Nanoparticles are being explored in various biotechnological and pharmacological fields as they bridge between atomic or molecular structures and bulk materials.
Tungsten has the highest melting point of all the metallic elements. In its purest form, the hardness of tungsten exceeds that of many steels. It has resistance towards acids, alkalis and oxygen.
Tungsten nanoparticles have high surface area which can lower the sintering temperatures, low vapor pressure, unusual quantum confinement and grain boundary effects.
The chemical properties of tungsten nanoparticles are outlined in the following table.
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The physical properties of tungsten nanoparticles are given in the following table.
The thermal properties of tungsten nanoparticles are provided in the table below.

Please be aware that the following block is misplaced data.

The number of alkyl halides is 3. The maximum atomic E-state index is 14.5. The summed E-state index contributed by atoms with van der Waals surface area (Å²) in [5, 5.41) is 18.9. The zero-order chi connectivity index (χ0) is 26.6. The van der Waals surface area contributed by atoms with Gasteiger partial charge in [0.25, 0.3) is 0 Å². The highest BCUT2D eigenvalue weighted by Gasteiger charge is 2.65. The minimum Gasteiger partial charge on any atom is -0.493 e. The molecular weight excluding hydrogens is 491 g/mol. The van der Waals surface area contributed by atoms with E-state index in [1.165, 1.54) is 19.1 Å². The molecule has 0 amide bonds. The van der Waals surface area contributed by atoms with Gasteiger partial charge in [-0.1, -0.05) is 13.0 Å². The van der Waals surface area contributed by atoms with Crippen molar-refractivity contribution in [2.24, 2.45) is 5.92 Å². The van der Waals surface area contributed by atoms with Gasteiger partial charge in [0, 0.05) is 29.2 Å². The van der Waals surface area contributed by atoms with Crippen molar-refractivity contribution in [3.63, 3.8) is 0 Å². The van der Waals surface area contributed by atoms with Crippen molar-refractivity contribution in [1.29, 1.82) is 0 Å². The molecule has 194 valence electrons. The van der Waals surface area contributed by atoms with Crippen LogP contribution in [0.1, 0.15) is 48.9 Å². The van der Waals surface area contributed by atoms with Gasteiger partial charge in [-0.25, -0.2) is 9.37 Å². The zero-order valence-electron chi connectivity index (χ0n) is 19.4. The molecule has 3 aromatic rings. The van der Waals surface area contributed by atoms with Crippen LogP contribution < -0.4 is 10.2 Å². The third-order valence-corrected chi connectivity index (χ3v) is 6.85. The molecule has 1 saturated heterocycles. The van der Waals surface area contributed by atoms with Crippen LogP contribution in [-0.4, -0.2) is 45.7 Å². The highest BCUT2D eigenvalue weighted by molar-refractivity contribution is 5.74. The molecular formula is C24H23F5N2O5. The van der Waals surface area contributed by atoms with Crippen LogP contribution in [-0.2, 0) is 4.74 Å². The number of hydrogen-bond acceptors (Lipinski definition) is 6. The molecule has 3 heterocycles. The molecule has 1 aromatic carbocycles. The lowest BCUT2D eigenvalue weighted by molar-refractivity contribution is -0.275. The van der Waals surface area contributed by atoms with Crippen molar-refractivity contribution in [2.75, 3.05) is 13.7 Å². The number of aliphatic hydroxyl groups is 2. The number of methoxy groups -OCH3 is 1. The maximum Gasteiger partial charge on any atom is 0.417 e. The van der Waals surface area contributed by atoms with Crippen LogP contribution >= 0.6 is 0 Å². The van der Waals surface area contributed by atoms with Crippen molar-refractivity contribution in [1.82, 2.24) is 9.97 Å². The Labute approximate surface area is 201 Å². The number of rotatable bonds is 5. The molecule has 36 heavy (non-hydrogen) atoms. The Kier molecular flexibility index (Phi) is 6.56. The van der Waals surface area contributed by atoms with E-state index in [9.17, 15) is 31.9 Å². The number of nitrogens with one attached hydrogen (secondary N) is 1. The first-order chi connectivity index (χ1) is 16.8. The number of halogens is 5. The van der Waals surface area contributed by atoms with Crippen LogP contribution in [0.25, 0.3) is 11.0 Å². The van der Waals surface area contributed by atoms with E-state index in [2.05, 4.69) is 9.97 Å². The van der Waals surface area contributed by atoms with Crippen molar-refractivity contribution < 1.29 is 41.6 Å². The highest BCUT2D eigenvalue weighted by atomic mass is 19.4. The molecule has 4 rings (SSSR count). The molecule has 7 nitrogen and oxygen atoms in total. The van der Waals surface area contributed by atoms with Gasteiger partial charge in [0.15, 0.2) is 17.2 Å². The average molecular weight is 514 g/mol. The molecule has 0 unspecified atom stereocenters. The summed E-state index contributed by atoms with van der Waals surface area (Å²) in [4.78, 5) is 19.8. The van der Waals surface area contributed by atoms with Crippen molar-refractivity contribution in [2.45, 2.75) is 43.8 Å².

Tungsten nanoparticles can be synthesized by the sonoelectrochemical method where a platinum slice is used as anode, titanium-alloy horn connected to an ultrasound generator is used as cathode and a mixture of citric acid, ferrous sulfate, sodium tungstate and tri-sodium citrate acts as an electrolyte.
Generation of ultrasound develops electrochemical reaction and the cavitation effect, which in turn lead to formation of iron-tungsten nanoparticles at the cathode. The iron atoms are then dissolved in the acidic environment.
The key applications of tungsten nanoparticles are listed below:
- Coatings, plastics, nanowires, nanofibers and textiles
- Microelectronics films
- Electrodes for gas sensors
- Sintering additives
- Alloys for heat sinks, aerospace and electronic package
- Vacuum contactors and vacuum load switches.